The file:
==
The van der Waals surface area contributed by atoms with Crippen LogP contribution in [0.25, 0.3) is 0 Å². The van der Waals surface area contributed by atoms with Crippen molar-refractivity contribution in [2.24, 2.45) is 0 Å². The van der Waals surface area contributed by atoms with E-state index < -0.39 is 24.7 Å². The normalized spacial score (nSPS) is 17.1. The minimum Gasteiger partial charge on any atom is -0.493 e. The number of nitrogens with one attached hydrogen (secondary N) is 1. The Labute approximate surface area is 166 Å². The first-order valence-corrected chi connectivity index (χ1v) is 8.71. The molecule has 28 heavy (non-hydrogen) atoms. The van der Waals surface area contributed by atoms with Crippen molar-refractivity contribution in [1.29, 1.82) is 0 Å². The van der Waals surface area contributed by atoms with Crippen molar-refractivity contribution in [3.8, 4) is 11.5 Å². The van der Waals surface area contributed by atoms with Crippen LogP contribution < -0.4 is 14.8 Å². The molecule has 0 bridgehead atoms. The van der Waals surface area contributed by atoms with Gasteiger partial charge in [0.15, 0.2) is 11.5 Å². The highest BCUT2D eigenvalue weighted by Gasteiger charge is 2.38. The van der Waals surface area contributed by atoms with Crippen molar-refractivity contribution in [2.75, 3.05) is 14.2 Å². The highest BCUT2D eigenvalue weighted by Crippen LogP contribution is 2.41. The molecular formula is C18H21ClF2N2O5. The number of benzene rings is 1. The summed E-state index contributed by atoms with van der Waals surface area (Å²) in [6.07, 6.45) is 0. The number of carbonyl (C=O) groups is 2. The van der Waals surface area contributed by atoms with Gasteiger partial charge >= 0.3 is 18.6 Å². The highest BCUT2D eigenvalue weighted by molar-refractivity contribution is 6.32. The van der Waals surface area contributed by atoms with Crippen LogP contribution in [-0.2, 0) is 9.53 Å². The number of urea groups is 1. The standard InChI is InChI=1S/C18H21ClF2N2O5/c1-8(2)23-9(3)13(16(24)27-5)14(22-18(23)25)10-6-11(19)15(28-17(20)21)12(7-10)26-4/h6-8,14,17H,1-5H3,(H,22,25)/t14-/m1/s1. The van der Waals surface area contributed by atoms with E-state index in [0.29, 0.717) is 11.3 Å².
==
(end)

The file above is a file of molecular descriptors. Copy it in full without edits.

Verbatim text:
The van der Waals surface area contributed by atoms with Crippen LogP contribution in [0.25, 0.3) is 0 Å². The van der Waals surface area contributed by atoms with Crippen molar-refractivity contribution in [2.24, 2.45) is 0 Å². The van der Waals surface area contributed by atoms with E-state index < -0.39 is 24.7 Å². The normalized spacial score (nSPS) is 17.1. The minimum Gasteiger partial charge on any atom is -0.493 e. The number of nitrogens with one attached hydrogen (secondary N) is 1. The Labute approximate surface area is 166 Å². The first-order valence-corrected chi connectivity index (χ1v) is 8.71. The molecule has 28 heavy (non-hydrogen) atoms. The van der Waals surface area contributed by atoms with Crippen molar-refractivity contribution in [1.29, 1.82) is 0 Å². The van der Waals surface area contributed by atoms with Crippen molar-refractivity contribution in [3.8, 4) is 11.5 Å². The van der Waals surface area contributed by atoms with Crippen LogP contribution < -0.4 is 14.8 Å². The molecule has 0 bridgehead atoms. The van der Waals surface area contributed by atoms with Gasteiger partial charge in [0.15, 0.2) is 11.5 Å². The highest BCUT2D eigenvalue weighted by Gasteiger charge is 2.38. The van der Waals surface area contributed by atoms with Crippen molar-refractivity contribution in [2.75, 3.05) is 14.2 Å². The highest BCUT2D eigenvalue weighted by Crippen LogP contribution is 2.41. The molecular formula is C18H21ClF2N2O5. The number of benzene rings is 1. The summed E-state index contributed by atoms with van der Waals surface area (Å²) in [6.07, 6.45) is 0. The number of carbonyl (C=O) groups is 2. The van der Waals surface area contributed by atoms with Gasteiger partial charge >= 0.3 is 18.6 Å². The highest BCUT2D eigenvalue weighted by molar-refractivity contribution is 6.32. The van der Waals surface area contributed by atoms with Crippen LogP contribution in [-0.2, 0) is 9.53 Å². The number of urea groups is 1. The standard InChI is InChI=1S/C18H21ClF2N2O5/c1-8(2)23-9(3)13(16(24)27-5)14(22-18(23)25)10-6-11(19)15(28-17(20)21)12(7-10)26-4/h6-8,14,17H,1-5H3,(H,22,25)/t14-/m1/s1. The van der Waals surface area contributed by atoms with E-state index in [0.29, 0.717) is 11.3 Å².